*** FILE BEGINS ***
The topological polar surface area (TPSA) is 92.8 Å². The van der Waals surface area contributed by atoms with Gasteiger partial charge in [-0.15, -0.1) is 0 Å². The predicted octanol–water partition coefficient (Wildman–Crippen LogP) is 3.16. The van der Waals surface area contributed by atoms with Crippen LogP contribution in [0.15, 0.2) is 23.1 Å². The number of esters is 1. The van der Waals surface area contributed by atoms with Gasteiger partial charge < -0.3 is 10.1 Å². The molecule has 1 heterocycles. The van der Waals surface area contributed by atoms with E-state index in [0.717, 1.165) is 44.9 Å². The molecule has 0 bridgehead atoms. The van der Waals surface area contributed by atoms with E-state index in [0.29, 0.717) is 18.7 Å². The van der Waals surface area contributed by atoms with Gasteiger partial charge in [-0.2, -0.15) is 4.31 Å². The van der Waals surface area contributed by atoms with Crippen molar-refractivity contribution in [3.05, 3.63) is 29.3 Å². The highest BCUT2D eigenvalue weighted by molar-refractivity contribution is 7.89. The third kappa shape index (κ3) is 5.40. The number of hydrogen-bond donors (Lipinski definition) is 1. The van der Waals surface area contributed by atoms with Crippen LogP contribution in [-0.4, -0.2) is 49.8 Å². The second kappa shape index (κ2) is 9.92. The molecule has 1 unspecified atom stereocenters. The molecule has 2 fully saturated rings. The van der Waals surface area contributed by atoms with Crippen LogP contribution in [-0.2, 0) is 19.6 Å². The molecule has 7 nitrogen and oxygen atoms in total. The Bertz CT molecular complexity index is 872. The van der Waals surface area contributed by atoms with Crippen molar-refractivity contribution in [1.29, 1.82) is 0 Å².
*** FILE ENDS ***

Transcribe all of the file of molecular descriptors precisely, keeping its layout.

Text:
The topological polar surface area (TPSA) is 92.8 Å². The van der Waals surface area contributed by atoms with Gasteiger partial charge in [-0.15, -0.1) is 0 Å². The predicted octanol–water partition coefficient (Wildman–Crippen LogP) is 3.16. The van der Waals surface area contributed by atoms with Crippen LogP contribution in [0.15, 0.2) is 23.1 Å². The number of esters is 1. The van der Waals surface area contributed by atoms with Gasteiger partial charge < -0.3 is 10.1 Å². The molecule has 1 heterocycles. The van der Waals surface area contributed by atoms with E-state index in [0.717, 1.165) is 44.9 Å². The molecule has 0 bridgehead atoms. The van der Waals surface area contributed by atoms with E-state index in [0.29, 0.717) is 18.7 Å². The van der Waals surface area contributed by atoms with Gasteiger partial charge in [-0.2, -0.15) is 4.31 Å². The van der Waals surface area contributed by atoms with Crippen molar-refractivity contribution in [3.05, 3.63) is 29.3 Å². The highest BCUT2D eigenvalue weighted by molar-refractivity contribution is 7.89. The third kappa shape index (κ3) is 5.40. The number of hydrogen-bond donors (Lipinski definition) is 1. The van der Waals surface area contributed by atoms with Crippen LogP contribution in [-0.4, -0.2) is 49.8 Å². The second kappa shape index (κ2) is 9.92. The molecule has 1 unspecified atom stereocenters. The molecule has 2 fully saturated rings. The van der Waals surface area contributed by atoms with Crippen LogP contribution in [-0.2, 0) is 19.6 Å². The molecule has 7 nitrogen and oxygen atoms in total. The Bertz CT molecular complexity index is 872. The van der Waals surface area contributed by atoms with Crippen molar-refractivity contribution in [1.29, 1.82) is 0 Å².